'Spy-pen' Stow College chairman resigns after 'personal attack' by minister
- 14 November 2012
- From the section Scotland politics
The chairman of Stow College in Glasgow has resigned after a row over a recorded conversation on a device branded a "spy-pen".
Kirk Ramsay is stepping down, blaming an "unwarranted personal attack" by Education Secretary Mike Russell.
At the weekend, the SNP minister called for Mr Ramsay to consider his position after a private discussion between them on college reforms was recorded.
Mr Ramsay has called for a parliamentary inquiry into the matter.
Education committee convener Stewart Maxwell rejected the call and told the BBC's Newsnight Scotland programme Mr Ramsay had used what he called a "spy-pen" as a covert recording device.
First Minister Alex Salmond later said the former chairman's actions had been "unethical".
Mr Ramsay told BBC Radio Scotland's Good Morning Scotland programme: "I made a recording for my own purposes, to make sure all the people that needed to work with me to carry forward the minister's wishes were properly briefed and could do the best they possibly could to implement the plan that he was building up for the college sector in Scotland.
"That was the purpose of making the recording, I passed it on to a small number of people who were directly involved, chairs of other colleges in Glasgow."
The former chairman said that as there were more than 80 college leaders and civil servants at the meeting last month he did not see it as a private occasion.
Mr Ramsay did admit he had not sought permission to record with an electronic pen but said there was nothing unlawful about what he did.
He insisted the device was not a "spy-pen", that he had simply been taking notes and had not distributed them further than a few fellow colleagues.
Last week, Mr Russell issued a letter to others who were in attendance at the meeting expressing his concerns and informing them that their comments were recorded. He said he no longer had confidence in Mr Ramsay.
On Tuesday, during question time at Holyrood, Scottish Labour's education spokesman, Hugh Henry, accused Mr Russell of "bullying" and called on him to apologise to Mr Ramsay.
Mr Henry said: "Many staff in education and further education have contacted me to say that they are frightened to speak out about the way that the cabinet secretary is treating them.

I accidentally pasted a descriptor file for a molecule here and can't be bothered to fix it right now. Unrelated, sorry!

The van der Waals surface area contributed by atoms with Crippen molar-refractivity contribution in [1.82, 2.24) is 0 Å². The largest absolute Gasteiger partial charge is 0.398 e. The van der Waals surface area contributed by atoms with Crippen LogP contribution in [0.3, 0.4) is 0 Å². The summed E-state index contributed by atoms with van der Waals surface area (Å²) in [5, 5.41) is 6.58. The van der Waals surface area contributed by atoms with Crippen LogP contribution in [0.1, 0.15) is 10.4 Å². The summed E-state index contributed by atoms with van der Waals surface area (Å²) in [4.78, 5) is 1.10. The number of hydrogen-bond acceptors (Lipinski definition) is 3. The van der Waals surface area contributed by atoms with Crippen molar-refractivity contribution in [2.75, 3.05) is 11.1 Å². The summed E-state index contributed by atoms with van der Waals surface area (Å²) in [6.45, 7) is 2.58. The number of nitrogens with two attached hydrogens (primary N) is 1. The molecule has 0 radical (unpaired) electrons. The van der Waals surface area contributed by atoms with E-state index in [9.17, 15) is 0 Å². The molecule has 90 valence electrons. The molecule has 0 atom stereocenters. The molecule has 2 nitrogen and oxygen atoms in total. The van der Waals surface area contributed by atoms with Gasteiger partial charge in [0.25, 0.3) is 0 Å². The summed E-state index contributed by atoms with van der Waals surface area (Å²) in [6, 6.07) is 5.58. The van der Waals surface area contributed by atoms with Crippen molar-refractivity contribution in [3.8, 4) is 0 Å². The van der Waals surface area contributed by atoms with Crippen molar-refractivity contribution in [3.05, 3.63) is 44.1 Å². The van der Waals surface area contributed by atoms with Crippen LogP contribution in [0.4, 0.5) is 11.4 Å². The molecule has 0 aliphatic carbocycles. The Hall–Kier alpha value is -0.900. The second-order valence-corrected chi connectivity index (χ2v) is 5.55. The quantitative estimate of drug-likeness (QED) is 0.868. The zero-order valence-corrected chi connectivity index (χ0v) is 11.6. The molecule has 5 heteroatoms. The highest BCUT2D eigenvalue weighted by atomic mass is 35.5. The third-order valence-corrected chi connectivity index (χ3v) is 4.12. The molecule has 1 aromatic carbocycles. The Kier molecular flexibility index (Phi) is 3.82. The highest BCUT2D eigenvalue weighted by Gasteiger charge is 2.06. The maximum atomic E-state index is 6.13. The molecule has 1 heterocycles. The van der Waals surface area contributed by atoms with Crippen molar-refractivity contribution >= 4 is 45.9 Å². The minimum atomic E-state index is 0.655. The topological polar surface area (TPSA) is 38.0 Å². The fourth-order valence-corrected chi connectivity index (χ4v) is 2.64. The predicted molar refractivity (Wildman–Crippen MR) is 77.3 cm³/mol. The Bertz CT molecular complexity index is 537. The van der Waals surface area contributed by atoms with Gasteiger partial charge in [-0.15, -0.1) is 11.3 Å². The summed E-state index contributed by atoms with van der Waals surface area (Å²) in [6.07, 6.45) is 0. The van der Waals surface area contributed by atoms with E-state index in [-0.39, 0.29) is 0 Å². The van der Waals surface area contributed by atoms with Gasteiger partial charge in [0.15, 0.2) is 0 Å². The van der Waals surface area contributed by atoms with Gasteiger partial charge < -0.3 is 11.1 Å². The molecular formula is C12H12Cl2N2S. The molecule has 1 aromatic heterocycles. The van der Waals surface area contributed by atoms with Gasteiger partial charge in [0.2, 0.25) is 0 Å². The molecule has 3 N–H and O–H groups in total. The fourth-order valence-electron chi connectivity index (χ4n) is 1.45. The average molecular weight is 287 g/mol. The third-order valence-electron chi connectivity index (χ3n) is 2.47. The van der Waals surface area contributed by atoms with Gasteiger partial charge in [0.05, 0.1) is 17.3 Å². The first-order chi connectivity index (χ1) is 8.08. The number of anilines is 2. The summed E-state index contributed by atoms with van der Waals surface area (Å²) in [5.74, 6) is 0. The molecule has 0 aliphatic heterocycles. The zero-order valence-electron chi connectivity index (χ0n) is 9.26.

"Surely the way that he has behaved to Mr Ramsay reinforces their fears."
Mr Russell said there had been a "breakdown of the relationship" that should exist between a minister, someone in Mr Ramsay's position and many of their colleagues.
He added: "The Scottish government believes that the college sector, like any other, needs to be led and governed by people of the highest quality and standards."
Mr Russell cannot ask Mr Ramsay to stand down but the college chairman said his position had become untenable as a result of the minister's "public outbursts".
The board of management at Stow College said it had received Mr Ramsay's resignation "with great sadness".
Keith McKellar, acting chairman, added: "We accept that, in the circumstances, it is the honourable thing to do.
"It is typical of Kirk to put the college, its students and staff first and, by resigning, at this time he has, once again, shown his commitment to Stow College."
Mr Ramsay wants the Scottish Parliament's education committee to investigate the situation, but the committee convener has said the facts of Mr Ramsay's case were already known.
Convener Mr Maxwell, an SNP MSP, said: "Anybody following this story would see that his position became very difficult because he secretly recorded a meeting and distributed that material to others afterwards."
First Minister Alex Salmond backed his education secretary's position and said Mr Ramsay had been right to step down.
He said: "The problem is that someone went into a meeting and secretly recorded it. If that had been a phone conversation, it would have been illegal.
"It's not illegal to take a recording device into a meeting - it is unethical, certainly."